The story is of a young girl anticipating marriage in seventeenth century Iran. With the unexpected death of her father and without a dowry, she and her mother leave the home and village they know, to join the Isfahan household of an uncle, as servants. The uncle is a carpet designer to Shah Abbas the Great and thus begins the story of a young girl whose talent for carpet design leads her into a world previously occupied by men. Though difficult, the life she eventually builds for herself and her mother is one of her own choosing rather than one dominated by the whim of others.

I was entranced by the sights and sound described by Amirrezvani – the architecture of medieval Persia, the exotic fruits and spices of the bustling bazaars, and the centuries old rituals that were the very essence of that ancient culture. Even more, I was fascinated by the heroine’s awakening to the beauty and possibilities of the dyes and the yarns she discovered under her uncle’s guidance in the Shah’s carpet workshop. As she learned the meanings of the thousand ancient patterns used in Persian rugs she quickly began to experiment with her own designs and color combinations.

One particular passage struck me – “Look how the sparkling gold lightens the density of the pattern. Notice in particular how the dull tones – the faded green, the humble beige, the pale blue – emphasize the beauty of the more brilliant colors…”

I’ve heard these very kinds of descriptions from some of the women I encounter everyday in the world of modern carpet design. While their studios are luxurious compared to the carpet workshops of medieval Persia, and state-of-the-art technology has replaced hand knotting to create spectacular designs, these women are surely gifted in their talent for carpet design. They have an innate instinct for combining just the right carpet construction, pattern, and color combination to create rich texture, luscious color and timeless appeal. Our heroine found inspiration in the architecture and culture of ancient Persia. Our modern day designers find inspiration in everything from architecture, to nature to modern technology itself.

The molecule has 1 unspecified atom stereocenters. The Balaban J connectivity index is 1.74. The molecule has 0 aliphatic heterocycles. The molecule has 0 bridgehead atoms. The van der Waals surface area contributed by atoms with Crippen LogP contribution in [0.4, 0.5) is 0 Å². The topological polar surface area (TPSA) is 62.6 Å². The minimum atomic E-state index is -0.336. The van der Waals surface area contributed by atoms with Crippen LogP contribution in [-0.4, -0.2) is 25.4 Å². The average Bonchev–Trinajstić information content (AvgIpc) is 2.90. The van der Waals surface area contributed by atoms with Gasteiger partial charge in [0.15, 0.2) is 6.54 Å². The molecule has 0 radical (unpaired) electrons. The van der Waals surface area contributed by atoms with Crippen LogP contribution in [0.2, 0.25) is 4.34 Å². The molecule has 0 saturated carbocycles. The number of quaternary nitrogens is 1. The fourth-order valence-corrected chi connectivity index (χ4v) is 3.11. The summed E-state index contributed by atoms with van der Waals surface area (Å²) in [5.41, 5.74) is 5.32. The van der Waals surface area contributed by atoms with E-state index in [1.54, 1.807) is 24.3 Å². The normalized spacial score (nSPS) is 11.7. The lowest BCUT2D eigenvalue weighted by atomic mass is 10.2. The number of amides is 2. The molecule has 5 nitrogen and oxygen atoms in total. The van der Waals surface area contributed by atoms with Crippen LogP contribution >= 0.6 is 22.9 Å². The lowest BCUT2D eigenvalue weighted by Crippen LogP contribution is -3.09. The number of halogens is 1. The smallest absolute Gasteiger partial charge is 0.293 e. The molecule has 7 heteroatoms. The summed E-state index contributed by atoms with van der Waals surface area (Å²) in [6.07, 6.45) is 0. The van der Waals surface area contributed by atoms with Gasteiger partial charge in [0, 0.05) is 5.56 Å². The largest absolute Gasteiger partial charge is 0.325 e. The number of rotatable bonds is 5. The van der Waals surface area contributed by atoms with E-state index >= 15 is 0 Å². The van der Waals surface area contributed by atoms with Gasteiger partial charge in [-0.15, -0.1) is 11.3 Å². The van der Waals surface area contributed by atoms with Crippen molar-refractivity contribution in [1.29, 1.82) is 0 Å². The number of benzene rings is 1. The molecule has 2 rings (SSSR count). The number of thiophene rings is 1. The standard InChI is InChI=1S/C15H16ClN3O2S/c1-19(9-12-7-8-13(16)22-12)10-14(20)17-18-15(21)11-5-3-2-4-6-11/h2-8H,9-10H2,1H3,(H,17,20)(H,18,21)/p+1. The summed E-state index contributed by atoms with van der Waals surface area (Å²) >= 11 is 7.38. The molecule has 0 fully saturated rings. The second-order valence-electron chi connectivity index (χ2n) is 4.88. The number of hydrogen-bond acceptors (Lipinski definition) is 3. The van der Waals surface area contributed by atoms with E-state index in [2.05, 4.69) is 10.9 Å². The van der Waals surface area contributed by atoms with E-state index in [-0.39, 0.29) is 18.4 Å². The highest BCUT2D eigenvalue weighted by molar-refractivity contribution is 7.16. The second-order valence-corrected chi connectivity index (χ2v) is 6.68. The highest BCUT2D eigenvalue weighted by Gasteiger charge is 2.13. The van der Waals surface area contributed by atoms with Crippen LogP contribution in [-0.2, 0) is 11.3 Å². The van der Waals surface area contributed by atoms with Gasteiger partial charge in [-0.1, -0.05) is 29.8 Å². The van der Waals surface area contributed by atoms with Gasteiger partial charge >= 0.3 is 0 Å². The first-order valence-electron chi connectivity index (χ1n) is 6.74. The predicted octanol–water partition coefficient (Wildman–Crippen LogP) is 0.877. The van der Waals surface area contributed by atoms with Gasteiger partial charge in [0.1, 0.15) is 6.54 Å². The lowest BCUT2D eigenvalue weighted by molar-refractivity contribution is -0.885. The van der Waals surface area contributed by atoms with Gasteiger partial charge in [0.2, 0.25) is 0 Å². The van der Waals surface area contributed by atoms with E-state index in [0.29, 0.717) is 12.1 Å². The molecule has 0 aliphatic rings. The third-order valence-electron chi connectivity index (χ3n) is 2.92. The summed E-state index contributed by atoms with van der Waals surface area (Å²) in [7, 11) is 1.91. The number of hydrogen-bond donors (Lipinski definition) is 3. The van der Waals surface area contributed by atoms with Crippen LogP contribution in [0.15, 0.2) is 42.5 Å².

Over the next few weeks I’ll introduce you to some of the women who design carpet today. They are unique individuals who envision design possibilities in everything they observe. Each of their creations is born of an individual perspective. As unique as their perspectives and interpretations may be, they all share one thing….a passion for the yarns, the colors and the patterns they use as the tools of their craft - carpet design.

I hope you have a chance to read the book, and I look forward to introducing you to some of the women of modern carpet design.

Note: This link will take you to an interview with Anita Amirrezvani, author of THE BLOOD OF FLOWERS.

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Monday, March 3, 2008

All right, Mr. DeMille, I'm ready for my close-up...or Hollywood's Impact on Design

Oscar Eve - Red Carpet originally uploaded by mikewakin.

Since we're interested in carpet of all kinds here at The Carpetology Blog, it would be a shame to let the biggest red carpet awards show of the year slip through our fingers without recognizing Hollywood's impact on design. Sunday night, February 24, was the 80th annual Academy Awards, perhaps the biggest event in the entertainment industry until it rolls out again next year.